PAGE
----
The Moroccan government recently laid out a new forestry strategy intended to meet five major goals: sustain natural resources in forests and National Parks, engage local users in forest management, promote rural development, strengthen forests’ productive potential, and preserve biodiversity (Ministre de l’Agriculture). By 2030, Morocco aims to restore 133,000 hectares of forests, create 27,500 new forestry jobs, and increase the annual value of ecotourism from 2 to 5 billion MAD (Ministre de l’Agriculture).
CBNRM arose primarily in rural communities in southern Africa in the 1960s as an alternative approach to top-down, centralized control of natural resources, which is often detached from local communities and dominated by government officials and external actors catering to the desires of elites and tourists. CBNRM also seeks to avoid the tragedy of the commons; without local involvement in management and accountability, individuals may try to maximize their benefits from common-pool resources, resulting in heavy overconsumption, depletion, and environmental degradation. Such resource depletion is exacerbated by high levels of poverty in rural areas where people are highly dependent on agriculture and other natural resources to secure income. In Morocco’s case, 17,000 hectares of forest cover are greatly degraded due to resource overuse, including severe overharvesting of firewood and overexploitation of grazing land (Ministre de l’Agriculture).
Devolving resource management to local communities also creates employment opportunities in rural areas, particularly for youth and women, which can alleviate poverty and environmental degradation. In its new plan, Morocco aims to promote rural development by creating 9,500 jobs in participatory forest management, as well as 6,000 in forest productivity and 12,000 in ecotourism (Ministre de l’Agriculture).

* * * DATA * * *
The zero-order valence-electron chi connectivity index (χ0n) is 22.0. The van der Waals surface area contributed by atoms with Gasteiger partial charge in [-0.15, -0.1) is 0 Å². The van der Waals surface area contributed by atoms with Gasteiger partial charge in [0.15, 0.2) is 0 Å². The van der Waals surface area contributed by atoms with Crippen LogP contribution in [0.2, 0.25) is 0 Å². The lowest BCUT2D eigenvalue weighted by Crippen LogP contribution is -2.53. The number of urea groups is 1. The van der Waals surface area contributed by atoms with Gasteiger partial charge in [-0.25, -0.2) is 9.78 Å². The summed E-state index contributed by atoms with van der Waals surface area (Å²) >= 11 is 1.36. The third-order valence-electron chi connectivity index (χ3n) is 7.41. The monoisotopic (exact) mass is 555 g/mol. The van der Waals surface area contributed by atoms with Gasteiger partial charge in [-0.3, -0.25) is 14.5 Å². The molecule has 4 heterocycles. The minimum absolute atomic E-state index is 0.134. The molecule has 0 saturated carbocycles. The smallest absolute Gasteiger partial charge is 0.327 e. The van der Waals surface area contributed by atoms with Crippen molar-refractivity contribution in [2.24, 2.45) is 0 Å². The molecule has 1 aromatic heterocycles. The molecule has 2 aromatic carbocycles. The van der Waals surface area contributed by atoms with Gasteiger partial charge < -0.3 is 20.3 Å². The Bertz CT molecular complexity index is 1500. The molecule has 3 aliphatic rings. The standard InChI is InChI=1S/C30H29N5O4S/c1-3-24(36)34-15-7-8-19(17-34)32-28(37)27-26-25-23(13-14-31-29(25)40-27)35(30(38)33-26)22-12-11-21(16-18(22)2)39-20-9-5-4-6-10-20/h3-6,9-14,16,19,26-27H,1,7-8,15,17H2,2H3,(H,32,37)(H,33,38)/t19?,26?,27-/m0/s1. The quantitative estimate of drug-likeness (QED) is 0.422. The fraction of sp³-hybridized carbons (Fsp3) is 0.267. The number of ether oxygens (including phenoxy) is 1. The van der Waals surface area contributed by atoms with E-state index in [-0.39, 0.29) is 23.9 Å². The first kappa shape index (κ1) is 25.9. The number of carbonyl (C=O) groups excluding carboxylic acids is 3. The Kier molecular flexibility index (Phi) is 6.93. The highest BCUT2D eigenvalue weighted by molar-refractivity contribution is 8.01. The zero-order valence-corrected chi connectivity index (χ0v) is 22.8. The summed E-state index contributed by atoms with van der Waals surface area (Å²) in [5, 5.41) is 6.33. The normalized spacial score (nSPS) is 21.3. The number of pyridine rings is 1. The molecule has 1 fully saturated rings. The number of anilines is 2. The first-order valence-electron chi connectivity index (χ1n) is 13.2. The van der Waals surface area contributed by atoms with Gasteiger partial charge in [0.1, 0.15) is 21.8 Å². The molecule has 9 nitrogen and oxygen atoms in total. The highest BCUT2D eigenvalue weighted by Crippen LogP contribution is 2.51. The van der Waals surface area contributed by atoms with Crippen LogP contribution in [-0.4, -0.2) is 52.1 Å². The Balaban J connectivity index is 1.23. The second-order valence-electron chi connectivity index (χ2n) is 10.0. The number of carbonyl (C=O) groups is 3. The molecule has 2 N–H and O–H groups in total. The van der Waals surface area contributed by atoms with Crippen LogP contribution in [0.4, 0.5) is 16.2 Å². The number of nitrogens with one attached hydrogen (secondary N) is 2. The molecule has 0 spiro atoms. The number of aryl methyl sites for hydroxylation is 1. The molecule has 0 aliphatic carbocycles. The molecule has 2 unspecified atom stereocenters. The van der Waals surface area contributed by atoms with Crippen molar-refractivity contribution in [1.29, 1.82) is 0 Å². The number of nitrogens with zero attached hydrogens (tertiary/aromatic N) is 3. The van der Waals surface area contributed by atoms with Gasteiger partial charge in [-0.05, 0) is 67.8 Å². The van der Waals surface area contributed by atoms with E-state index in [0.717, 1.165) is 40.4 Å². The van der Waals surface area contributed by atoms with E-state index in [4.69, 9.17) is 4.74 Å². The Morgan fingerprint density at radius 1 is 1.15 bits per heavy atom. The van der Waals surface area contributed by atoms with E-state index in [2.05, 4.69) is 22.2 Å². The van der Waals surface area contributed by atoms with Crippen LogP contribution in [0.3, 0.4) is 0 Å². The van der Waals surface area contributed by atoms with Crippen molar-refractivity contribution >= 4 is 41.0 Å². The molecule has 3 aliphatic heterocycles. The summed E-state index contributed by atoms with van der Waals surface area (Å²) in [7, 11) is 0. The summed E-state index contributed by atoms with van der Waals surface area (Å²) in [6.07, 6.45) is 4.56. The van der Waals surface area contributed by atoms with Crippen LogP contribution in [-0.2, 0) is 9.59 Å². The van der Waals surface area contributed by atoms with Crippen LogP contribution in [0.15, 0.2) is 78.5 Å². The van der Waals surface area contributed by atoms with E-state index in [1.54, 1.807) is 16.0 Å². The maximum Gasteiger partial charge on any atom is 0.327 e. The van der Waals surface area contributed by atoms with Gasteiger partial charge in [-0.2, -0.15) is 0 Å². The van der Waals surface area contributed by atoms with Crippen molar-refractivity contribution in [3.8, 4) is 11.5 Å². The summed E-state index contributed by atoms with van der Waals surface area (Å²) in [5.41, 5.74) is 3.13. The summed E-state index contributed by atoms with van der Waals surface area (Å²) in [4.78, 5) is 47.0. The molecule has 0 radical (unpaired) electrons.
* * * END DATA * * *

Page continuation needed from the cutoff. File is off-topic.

Moreover, the approach empowers communities through local governance and decentralization, building their skills and capacity to sustain their resources and livelihoods and initiate further community projects. Morocco plans to establish over 200 forest organizations and over 500 territorial leaders to manage its forests and National Parks (Ministre de l’Agriculture). The national and regional governments will provide guidance and a space for dialogue, but provincial, communal, and local forest councils and organizations will take the lead, bringing together all stakeholders and allowing all users to participate in forestry management coordination (Ministre de l’Agriculture). Furthermore, field professionals will mediate between small local associations and cooperatives and identify and engage new stakeholder and user populations (Ministre de l’Agriculture). Empowering communities with knowledge and decision-making authority in this way supports a sustainable future, as community members can pass on skills and knowledge of resource management from one generation to another.
Ultimately, local communities’ sovereignty over their natural resources is key to promoting sustainable development. Today, over fifty countries including Morocco have transferred natural resource management from centralized governments to local community groups. As climate change further strains natural resources and heightens the vulnerability of communities’ livelihoods, the need for effective, adaptable, and enduring management systems such as CBNRM will only grow stronger in Morocco and across the globe.
By Olufunmilayo Aiyegbusi Volunteer, High Atlas Foundation Nigeria https://www.moroccoworldnews.com/2021/03/337992/sustainable-agricultural-villages-as-a-panacea-to-poverty/ As a nursing mother some years ago, I would have given anything to have had a small business. Working…